As the birthplace of traditional balsamic vinegar, visiting an acetaia (vinegar house) is a must in Emilia Romagna! Here’s what you need to know and my absolute favorite vinegar house in the region.
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Balsamic vinegar is a familiar ingredient to most of us. You can find it in every kitchen, both in the US and Italy. Here in Italy, balsamic and olive oil are the only salad dressings, so it gets used almost every day.
But trying a traditional balsamic vinegar from Modena is a whole other experience! If you’re planning a trip to central Italy, give yourself time to visit an acetaia.
Commercial vs Traditional Balsamic Vinegar
To officially be called balsamic vinegar from Italy, it must be made on a few hills around Modena. In Italy, you’ll see the designation as IGP. But even then, there are two kinds: the commercially manufactured stuff, which is what you’ll have in restaurants, supermarkets, and even in your own kitchen. This balsamic is good, but they use chemicals and flavorings to mimic the traditional process and skip the aging.
Then there’s the next level of balsamic vinegar, produced the old school way. In Italian, you’ll see this one called aceto balsamico tradizionale. This one takes years to make, so it’s precious. Traditional balsamic is thick, almost like syrup, but has a much sweeter and more complex flavor than commercially-made balsamic vinegar. It’s meant to be used sparingly, a few drops to finish a steak or pasta dish.
What Is Traditional Balsamic Vinegar Actually?
Balsamic vinegar starts similarly to wine. Grapes are harvested and pressed. Then the material is cooked down and stored. After a few more detailed steps, the liquid is aged for decades in a series of barrels in descending sizes.
The different barrel sizes allow liquid to be taken from the larger and added to smaller to make up for evaporating liquid, which concentrates the flavor without sacrificing the aging process.
It sounds more complicated than it is, but the attention to detail is enormous! Families in the area have been passing down these processes for generations.
Acetaia San Matteo
Visiting a traditional vinegar house is a great way to learn more about this and get to taste the differences! It’ll also help you see why the real stuff has such a high price tag: typically, the price for a 110ml bottle starts at 90€. But after learning about it and tasting the real deal, I completely get it!
If you want to visit one, head to Acetaia San Matteo. It’s a small, family-run vinegar house just outside Modena. Call ahead to make an appointment, but they’re so flexible and open to visitors, and they’ll accommodate same-day guests unless they’re booked!
The tour is excellent. They explain the initial process – not unlike wine production – and then where it takes a sharp left turn by aging for years in vented barrels. Their vinegar is stored in their former family home, and the whole place is full of cute homey touches.
Sandra’s family has been doing this for decades, and the process is so deeply personal to her that her passion shines through the entire tour. The tastings are generous: trust me, you’ve never had anything like real balsamic!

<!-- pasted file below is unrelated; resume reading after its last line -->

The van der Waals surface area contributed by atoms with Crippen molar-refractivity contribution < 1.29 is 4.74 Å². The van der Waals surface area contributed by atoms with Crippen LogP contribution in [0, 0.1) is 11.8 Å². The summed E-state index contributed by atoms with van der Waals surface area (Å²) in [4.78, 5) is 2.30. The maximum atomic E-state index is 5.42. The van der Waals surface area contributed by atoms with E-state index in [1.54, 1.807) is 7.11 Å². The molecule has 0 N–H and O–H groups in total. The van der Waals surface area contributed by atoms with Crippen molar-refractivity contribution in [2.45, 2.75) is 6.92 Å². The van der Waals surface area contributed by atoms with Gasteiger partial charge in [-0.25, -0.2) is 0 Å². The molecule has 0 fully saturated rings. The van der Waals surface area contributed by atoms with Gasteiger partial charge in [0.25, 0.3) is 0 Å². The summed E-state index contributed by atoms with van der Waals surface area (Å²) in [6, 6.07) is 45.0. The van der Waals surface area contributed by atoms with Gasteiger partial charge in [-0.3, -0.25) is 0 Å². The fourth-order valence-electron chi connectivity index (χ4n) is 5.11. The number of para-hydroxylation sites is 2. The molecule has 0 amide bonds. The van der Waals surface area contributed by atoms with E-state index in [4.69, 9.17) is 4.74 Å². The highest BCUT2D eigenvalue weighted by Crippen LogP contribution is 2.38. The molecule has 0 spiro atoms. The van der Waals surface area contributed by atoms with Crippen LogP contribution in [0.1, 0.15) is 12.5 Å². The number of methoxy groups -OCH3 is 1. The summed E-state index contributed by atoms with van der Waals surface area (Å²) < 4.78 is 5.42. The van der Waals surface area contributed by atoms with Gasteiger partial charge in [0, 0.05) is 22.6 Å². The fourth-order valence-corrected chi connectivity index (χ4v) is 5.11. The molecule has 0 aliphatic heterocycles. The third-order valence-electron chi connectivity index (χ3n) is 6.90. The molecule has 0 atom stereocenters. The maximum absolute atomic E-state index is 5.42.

I get that traditional balsamic vinegar is expensive. It’s not a budget purchase. But if you’re only using a little at a time, one bottle should last for years. It’s used sparingly, and the flavor is so intense that a few drops is all you need to add flavor. Italians typically drizzle it on parmesan cheese or finish a risotto with it.
It’s also worth noting that while the balsamic makes for an expensive souvenir, they also offer some products that aren’t technically traditional balsamic vinegar (because they haven’t been aged long enough to quality) but impart some of the same flavor for significantly less cost.
If you’re going to buy some traditional balsamic vinegar, buying it at a small, family-run spot like Acetaia San Matteo is 100% the way to go! Additionally, the tour & tasting was free after we purchased a few things. I don’t know if they’re always free, but I’m happy to buy some delicious souvenirs to offset their cost of sharing so much with us.
Choosing a balsamic vinegar
Like many of the great Italian foods, there are strict production standards that go earning the stamp of “official” balsamic vinegar. Any vinegar shop will mention the Consortium and how strictly the process is monitored, from the type of grapes used to the aging process.
Traditional balsamic vinegar is always sold in these small 100 ml (3 oz) glass jars, so that’s one easy way to tell if it’s legit. This isn’t the one you’re using to dress your salads – save the commercially-produced one for that!
Visiting a vinegar shop in a town like Modena or Bologna will allow you to try several vinegar houses’ versions at once, but I highly recommend actually heading to an acetaia to get a real feel for the process. And a small family-run place like San Matteo will give the best sense of how these families have been doing this for generations.
Sandra and her family have created an amazing way to learn about traditional balsamic vinegar and literally invite guests into their family home to taste it. Head to Acetaia San Matteo for an unforgettable balsamic vinegar experience!